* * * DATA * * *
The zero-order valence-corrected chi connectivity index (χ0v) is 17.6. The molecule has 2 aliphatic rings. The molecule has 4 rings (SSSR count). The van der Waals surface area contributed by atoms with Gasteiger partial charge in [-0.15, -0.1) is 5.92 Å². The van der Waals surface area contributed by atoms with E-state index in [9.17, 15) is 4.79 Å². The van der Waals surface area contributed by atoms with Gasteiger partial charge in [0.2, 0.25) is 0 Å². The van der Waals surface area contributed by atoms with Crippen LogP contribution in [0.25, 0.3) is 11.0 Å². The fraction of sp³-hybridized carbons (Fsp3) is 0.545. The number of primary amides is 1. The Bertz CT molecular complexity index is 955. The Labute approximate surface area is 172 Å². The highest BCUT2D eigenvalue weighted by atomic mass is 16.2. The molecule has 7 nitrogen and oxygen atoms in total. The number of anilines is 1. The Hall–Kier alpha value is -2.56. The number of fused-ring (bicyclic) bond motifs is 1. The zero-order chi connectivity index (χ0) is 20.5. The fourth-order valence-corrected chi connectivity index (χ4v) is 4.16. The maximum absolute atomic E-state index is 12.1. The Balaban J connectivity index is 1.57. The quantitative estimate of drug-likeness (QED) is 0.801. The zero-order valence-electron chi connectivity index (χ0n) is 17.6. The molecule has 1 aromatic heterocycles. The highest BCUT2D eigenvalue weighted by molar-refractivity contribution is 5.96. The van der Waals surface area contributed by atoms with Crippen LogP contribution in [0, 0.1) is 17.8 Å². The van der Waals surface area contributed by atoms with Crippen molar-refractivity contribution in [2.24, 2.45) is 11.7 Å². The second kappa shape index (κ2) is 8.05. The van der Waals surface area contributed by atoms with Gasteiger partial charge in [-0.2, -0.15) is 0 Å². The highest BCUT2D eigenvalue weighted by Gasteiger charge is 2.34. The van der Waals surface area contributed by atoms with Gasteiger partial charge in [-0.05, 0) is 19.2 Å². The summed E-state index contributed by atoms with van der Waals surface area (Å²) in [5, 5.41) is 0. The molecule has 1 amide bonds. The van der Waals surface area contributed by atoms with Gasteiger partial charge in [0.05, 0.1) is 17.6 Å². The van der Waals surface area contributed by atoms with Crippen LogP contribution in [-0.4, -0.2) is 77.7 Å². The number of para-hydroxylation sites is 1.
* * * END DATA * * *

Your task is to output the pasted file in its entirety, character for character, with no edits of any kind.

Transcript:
The zero-order valence-corrected chi connectivity index (χ0v) is 17.6. The molecule has 2 aliphatic rings. The molecule has 4 rings (SSSR count). The van der Waals surface area contributed by atoms with Gasteiger partial charge in [-0.15, -0.1) is 5.92 Å². The van der Waals surface area contributed by atoms with E-state index in [9.17, 15) is 4.79 Å². The van der Waals surface area contributed by atoms with Gasteiger partial charge in [0.2, 0.25) is 0 Å². The van der Waals surface area contributed by atoms with Crippen LogP contribution in [0.25, 0.3) is 11.0 Å². The fraction of sp³-hybridized carbons (Fsp3) is 0.545. The number of primary amides is 1. The Bertz CT molecular complexity index is 955. The Labute approximate surface area is 172 Å². The highest BCUT2D eigenvalue weighted by atomic mass is 16.2. The molecule has 7 nitrogen and oxygen atoms in total. The number of anilines is 1. The Hall–Kier alpha value is -2.56. The number of fused-ring (bicyclic) bond motifs is 1. The zero-order chi connectivity index (χ0) is 20.5. The fourth-order valence-corrected chi connectivity index (χ4v) is 4.16. The maximum absolute atomic E-state index is 12.1. The Balaban J connectivity index is 1.57. The quantitative estimate of drug-likeness (QED) is 0.801. The zero-order valence-electron chi connectivity index (χ0n) is 17.6. The molecule has 1 aromatic heterocycles. The highest BCUT2D eigenvalue weighted by molar-refractivity contribution is 5.96. The van der Waals surface area contributed by atoms with Crippen LogP contribution in [0, 0.1) is 17.8 Å². The van der Waals surface area contributed by atoms with Crippen molar-refractivity contribution in [2.24, 2.45) is 11.7 Å². The second kappa shape index (κ2) is 8.05. The van der Waals surface area contributed by atoms with Gasteiger partial charge in [-0.2, -0.15) is 0 Å². The highest BCUT2D eigenvalue weighted by Gasteiger charge is 2.34. The van der Waals surface area contributed by atoms with Gasteiger partial charge in [-0.05, 0) is 19.2 Å². The summed E-state index contributed by atoms with van der Waals surface area (Å²) in [5, 5.41) is 0. The molecule has 1 amide bonds. The van der Waals surface area contributed by atoms with Gasteiger partial charge in [0.05, 0.1) is 17.6 Å². The van der Waals surface area contributed by atoms with Crippen LogP contribution in [-0.4, -0.2) is 77.7 Å². The number of para-hydroxylation sites is 1.